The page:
What To Do With Your Hands In Photographs
Andreas aka @flannels_and_tweed, a master of the well-lit self-shot portrait.It’s tempting to make building style a mechanical exercise, especially when you first start paying attention to your clothes. Find a model to emulate, acquire the right clothes, get the right fit, mix well and… you still look pretty much like your old self, just in better clothes. Most of the men and women we consider style icons get there because of other traits — being really, really, really traditionally good looking, for example; being otherwise photogenic, which often means looking comfortable or confident in yourself; or standing out in their fields for other reasons (and radiating the confidence that goes along with that).
I’ll leave building and practicing confidence to the self-help bookshelf, but you can take some steps to make yourself look better in photos. Whether you’re taking outfit-of-the-day photos for the ‘gram (and tagging them #ptoman) or just know you’re going to be in a situation where you’re going to be photographed, like a wedding, you can work with the factors in your control to make a better-looking photo. It’s natural to feel like this is a little vain; and it’s fun to poke at obvious Instagram artifice. But if you’re going to put effort into how you present yourself, you might as well put a little effort in to be sure your best self is documented.
I talked with London-based photographer Jamie Ferguson (aka JKF_man), who’s shot street style and lookbooks for Permanent Style, The Rake, and others, to get a few tips on how to look your best in photos. A real key is looking as natural as possible — one of the foremost reasons candid street style photography tends to connect with people is that subjects are doing something other than posing (of course, guys at Pitti Uomo may be well aware they’re being photographed, but, importantly, they’re engaged in doing something else).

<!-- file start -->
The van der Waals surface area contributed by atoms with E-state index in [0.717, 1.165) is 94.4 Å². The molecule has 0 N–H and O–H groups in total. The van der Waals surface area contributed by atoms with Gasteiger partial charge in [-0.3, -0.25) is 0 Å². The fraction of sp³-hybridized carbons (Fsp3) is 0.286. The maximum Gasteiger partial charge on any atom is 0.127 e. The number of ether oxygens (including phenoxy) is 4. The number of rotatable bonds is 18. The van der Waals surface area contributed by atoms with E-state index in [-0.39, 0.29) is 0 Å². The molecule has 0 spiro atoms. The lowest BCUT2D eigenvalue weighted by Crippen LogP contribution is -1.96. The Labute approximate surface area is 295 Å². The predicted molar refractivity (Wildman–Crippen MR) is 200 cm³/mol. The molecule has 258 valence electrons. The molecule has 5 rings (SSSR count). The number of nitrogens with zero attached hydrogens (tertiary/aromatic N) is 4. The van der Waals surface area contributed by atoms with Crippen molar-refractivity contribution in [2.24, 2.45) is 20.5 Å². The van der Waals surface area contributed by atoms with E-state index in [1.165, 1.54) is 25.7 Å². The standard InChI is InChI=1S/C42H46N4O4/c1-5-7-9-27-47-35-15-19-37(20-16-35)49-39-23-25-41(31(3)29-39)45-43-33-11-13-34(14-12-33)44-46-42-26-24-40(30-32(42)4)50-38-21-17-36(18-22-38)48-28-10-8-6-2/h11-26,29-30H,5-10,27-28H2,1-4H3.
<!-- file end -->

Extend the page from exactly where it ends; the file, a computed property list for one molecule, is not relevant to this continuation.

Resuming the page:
Jamie is himself a pretty good subject.
Jamie is a professional photographer, so part of his job is to relieve any potential awkwardness by building a rapport with his subjects, many of whom are models or at least people who are photographed often. When it comes to the rest of us, the do’s and don’t’s are a little different.
One universal key is good light. Whether propping a phone or using a tripod, “set up next to/near a window or space with nice, natural light,” says Jamie. Natural light tends to look better than artificial, unless you’re a master of flash photography. In general, you want an even level of light across the subject (you) so the camera isn’t over-adjusting for bright spots or shadows.
Perspective matters. Having a camera at waist level will likely not be the most flattering, especially close up with a wide-angle lens, like most phones have. If possible, shoot from closer to eye-level.
Avoid assuming the straight-backed, stiff-armed pose many of us strike when we get photographed, especially when wearing tailoring. Ignore the impulse to pose like a product photo and “have a lean up against a wall or doorway, cock the leg and cross the arms. Solves the problem of what to do with your hands and creates a nice shape with the body.“To be honest almost doing anything with your hands rather than just standing with them at your side, e.g., in pockets, play with a phone, adjust your cuffs, look at your watch, etc.”
Don’t necessarily look at the camera. “I always feel looking directly at a camera is pretty tricky to do if you’ve not done it regularly or aren’t working with someone. Looking to either side can be an easy solution.” Of course, if you’re going to be in group photos, don’t be the only dude looking away from the camera.
Jamie’s final tip: “Don’t take it too seriously. I love anything that lets the clothes move and is light hearted. Smiling and laughing is great.”